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Subsidies gone, ethanol will stand or fall on its own

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opinion Brainerd, 56401
Brainerd MN 506 James St. / PO Box 974 56401

Ethanol is in our gasoline. At least 10 percent of all regular gasoline is ethanol and in E85, the amount of corn-based ethanol is 15 percent mix. Now the industry is beginning to teeter after the federal subsidies were pulled at the end of 2011.

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Pulling federal 45-cent-per-gallon subsidy from the ethanol industry means the manufacturers will have to stand on their own. There are 200 ethanol plants in the U.S. Only 65 of them are making money following the withdrawal of federal subsidies. There will be a thinning out of the number of ethanol plants with some plants losing 25 cents on each gallon of ethanol produced. That does not bode well for marginal operations.

Up until the government rug was pulled out from under the industry, 14 billion gallons of ethanol was manufactured. That's 10 percent of the gasoline sold.

Just how much subsidy was given to this industry? Six billion dollars a year, called a blender's credit, known as the Volumetric Excise Tax Credit (VEETC), bolstered the industry as it was integrated into the gasoline blend. "With the subsidy gone, the ethanol industry is fighting to retain the federal mandate to blend ethanol with gasoline,” reported the Star Tribune. "The industry is also pushing for a higher blend of 15 percent, or E15, for newer cars and light trucks," the report said.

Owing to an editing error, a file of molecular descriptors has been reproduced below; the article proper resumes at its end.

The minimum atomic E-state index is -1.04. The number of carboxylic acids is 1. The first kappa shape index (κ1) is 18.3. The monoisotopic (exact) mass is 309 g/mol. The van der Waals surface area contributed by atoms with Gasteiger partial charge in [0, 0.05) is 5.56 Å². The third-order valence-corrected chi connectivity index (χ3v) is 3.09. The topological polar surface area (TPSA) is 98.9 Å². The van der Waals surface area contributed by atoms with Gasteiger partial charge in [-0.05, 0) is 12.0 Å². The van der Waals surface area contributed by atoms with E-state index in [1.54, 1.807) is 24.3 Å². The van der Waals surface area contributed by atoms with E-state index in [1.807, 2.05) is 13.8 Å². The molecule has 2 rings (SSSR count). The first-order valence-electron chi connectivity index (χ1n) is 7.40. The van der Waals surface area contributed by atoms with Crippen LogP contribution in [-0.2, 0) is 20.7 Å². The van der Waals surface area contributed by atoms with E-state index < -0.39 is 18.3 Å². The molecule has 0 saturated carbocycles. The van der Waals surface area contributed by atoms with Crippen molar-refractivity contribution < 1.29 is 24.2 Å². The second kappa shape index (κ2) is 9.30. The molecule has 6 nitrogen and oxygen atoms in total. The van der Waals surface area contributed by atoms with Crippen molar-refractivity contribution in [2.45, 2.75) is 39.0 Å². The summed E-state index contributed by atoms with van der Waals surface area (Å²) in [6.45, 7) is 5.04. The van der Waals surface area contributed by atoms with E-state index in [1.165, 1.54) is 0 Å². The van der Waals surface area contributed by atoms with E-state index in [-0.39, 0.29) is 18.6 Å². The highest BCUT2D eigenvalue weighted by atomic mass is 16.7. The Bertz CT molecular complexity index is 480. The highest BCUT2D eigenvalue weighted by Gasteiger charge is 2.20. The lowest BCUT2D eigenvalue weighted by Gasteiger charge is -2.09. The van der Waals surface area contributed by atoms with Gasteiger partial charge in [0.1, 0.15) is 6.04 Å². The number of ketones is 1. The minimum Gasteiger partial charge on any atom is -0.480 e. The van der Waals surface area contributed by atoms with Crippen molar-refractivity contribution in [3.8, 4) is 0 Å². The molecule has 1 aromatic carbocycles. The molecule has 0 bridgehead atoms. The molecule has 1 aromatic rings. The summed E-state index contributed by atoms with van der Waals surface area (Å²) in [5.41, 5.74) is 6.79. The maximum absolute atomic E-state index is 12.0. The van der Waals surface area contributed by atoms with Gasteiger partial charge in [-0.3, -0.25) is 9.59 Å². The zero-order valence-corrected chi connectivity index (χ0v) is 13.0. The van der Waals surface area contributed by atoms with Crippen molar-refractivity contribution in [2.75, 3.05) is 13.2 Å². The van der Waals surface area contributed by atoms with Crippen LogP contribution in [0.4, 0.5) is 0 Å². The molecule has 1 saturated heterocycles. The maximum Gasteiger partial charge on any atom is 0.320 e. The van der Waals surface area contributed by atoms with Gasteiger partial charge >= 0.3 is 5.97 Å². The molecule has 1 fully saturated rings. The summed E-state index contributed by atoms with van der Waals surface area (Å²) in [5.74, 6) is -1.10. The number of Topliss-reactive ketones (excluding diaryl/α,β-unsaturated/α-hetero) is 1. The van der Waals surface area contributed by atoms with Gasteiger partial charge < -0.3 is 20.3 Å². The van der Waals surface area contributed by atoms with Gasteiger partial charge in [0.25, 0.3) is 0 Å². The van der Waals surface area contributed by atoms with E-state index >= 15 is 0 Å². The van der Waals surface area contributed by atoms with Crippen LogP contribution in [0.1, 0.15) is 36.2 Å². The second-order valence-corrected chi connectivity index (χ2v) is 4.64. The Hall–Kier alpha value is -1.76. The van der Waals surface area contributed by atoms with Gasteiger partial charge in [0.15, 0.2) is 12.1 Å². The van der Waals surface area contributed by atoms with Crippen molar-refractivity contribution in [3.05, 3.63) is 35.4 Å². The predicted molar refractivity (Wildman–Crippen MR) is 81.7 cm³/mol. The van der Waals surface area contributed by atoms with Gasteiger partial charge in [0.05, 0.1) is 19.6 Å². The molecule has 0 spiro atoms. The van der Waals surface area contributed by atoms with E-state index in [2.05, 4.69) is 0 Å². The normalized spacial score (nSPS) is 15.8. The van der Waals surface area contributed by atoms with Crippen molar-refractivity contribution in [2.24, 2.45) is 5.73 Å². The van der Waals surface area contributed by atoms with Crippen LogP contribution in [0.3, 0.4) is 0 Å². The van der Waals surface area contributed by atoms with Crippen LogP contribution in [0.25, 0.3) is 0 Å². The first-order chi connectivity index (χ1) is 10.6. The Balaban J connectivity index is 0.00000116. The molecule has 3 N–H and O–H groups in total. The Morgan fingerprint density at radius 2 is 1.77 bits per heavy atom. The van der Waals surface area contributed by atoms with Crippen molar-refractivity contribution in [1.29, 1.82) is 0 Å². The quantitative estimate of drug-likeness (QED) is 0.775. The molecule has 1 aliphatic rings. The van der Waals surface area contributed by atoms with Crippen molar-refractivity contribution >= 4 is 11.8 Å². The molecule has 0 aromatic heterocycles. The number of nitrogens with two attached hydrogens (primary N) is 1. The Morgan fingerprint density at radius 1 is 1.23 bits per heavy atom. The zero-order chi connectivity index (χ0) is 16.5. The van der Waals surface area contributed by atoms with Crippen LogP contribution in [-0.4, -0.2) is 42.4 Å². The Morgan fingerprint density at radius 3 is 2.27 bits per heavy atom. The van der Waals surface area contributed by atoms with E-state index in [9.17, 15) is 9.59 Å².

With the recent finds of huge oil deposits in North Dakota and larger known oil beneath the Alaska tundra, why is America still bent on forcing corn-based fuel on consumers? Rather than use a food source to create fuel, why not draw on known non-food source oil and preserve corn for animal and human consumption.

More jobs would be created in the United States if governmental restrictions on exploring and drilling for oil in areas of North America where we know there is oil. It would provide a huge economic boost, lessen our dependence on foreign sources for our nation's security, and allow other practical sources of energy to be explored. The demonizing of oil has proven to be economic insanity. Let's demand that our governmental leaders lead by opening up federal lands to explore and drill for oil. It's time to be independent of the Middle East oil reserves that have held the United States and much of the world hostage to OPEC pricing, while the billions spent on that oil comes back to us in the form of terrorism and threats against our national way of life.

—Keith Hansen

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